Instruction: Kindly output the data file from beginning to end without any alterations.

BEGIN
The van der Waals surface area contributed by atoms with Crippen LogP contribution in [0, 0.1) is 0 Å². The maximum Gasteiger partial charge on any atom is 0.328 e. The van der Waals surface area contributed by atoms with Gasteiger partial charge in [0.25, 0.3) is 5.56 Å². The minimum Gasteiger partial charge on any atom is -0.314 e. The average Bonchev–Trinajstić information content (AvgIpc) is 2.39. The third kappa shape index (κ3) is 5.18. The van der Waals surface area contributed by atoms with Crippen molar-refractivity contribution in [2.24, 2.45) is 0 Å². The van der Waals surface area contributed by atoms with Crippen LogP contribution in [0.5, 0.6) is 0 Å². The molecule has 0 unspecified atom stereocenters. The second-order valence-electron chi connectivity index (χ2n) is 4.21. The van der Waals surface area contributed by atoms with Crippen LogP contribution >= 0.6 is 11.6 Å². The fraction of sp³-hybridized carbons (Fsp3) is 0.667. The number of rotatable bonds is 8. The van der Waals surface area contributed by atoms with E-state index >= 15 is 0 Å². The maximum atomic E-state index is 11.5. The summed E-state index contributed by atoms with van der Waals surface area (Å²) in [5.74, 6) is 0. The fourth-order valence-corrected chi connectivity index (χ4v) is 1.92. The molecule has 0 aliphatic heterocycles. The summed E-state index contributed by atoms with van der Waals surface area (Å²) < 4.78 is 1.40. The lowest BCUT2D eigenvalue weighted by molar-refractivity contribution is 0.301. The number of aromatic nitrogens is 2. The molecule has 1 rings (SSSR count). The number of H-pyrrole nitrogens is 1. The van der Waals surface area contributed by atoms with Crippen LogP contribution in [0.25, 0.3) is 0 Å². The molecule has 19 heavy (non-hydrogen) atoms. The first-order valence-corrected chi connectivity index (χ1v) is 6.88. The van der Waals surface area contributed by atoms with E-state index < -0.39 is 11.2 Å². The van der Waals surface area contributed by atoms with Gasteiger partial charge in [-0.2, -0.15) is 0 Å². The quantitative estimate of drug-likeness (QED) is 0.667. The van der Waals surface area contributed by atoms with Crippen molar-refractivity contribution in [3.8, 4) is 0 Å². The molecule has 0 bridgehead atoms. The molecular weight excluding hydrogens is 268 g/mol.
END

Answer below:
The van der Waals surface area contributed by atoms with Crippen LogP contribution in [0, 0.1) is 0 Å². The maximum Gasteiger partial charge on any atom is 0.328 e. The van der Waals surface area contributed by atoms with Gasteiger partial charge in [0.25, 0.3) is 5.56 Å². The minimum Gasteiger partial charge on any atom is -0.314 e. The average Bonchev–Trinajstić information content (AvgIpc) is 2.39. The third kappa shape index (κ3) is 5.18. The van der Waals surface area contributed by atoms with Crippen molar-refractivity contribution in [2.24, 2.45) is 0 Å². The van der Waals surface area contributed by atoms with Crippen LogP contribution in [0.5, 0.6) is 0 Å². The molecule has 0 unspecified atom stereocenters. The second-order valence-electron chi connectivity index (χ2n) is 4.21. The van der Waals surface area contributed by atoms with Crippen LogP contribution >= 0.6 is 11.6 Å². The fraction of sp³-hybridized carbons (Fsp3) is 0.667. The number of rotatable bonds is 8. The van der Waals surface area contributed by atoms with E-state index >= 15 is 0 Å². The maximum atomic E-state index is 11.5. The summed E-state index contributed by atoms with van der Waals surface area (Å²) in [5.74, 6) is 0. The fourth-order valence-corrected chi connectivity index (χ4v) is 1.92. The molecule has 0 aliphatic heterocycles. The summed E-state index contributed by atoms with van der Waals surface area (Å²) < 4.78 is 1.40. The lowest BCUT2D eigenvalue weighted by molar-refractivity contribution is 0.301. The number of aromatic nitrogens is 2. The molecule has 1 rings (SSSR count). The number of H-pyrrole nitrogens is 1. The van der Waals surface area contributed by atoms with Crippen LogP contribution in [0.25, 0.3) is 0 Å². The molecule has 19 heavy (non-hydrogen) atoms. The first-order valence-corrected chi connectivity index (χ1v) is 6.88. The van der Waals surface area contributed by atoms with E-state index < -0.39 is 11.2 Å². The van der Waals surface area contributed by atoms with Gasteiger partial charge in [-0.2, -0.15) is 0 Å². The quantitative estimate of drug-likeness (QED) is 0.667. The van der Waals surface area contributed by atoms with Crippen molar-refractivity contribution in [3.8, 4) is 0 Å². The molecule has 0 bridgehead atoms. The molecular weight excluding hydrogens is 268 g/mol.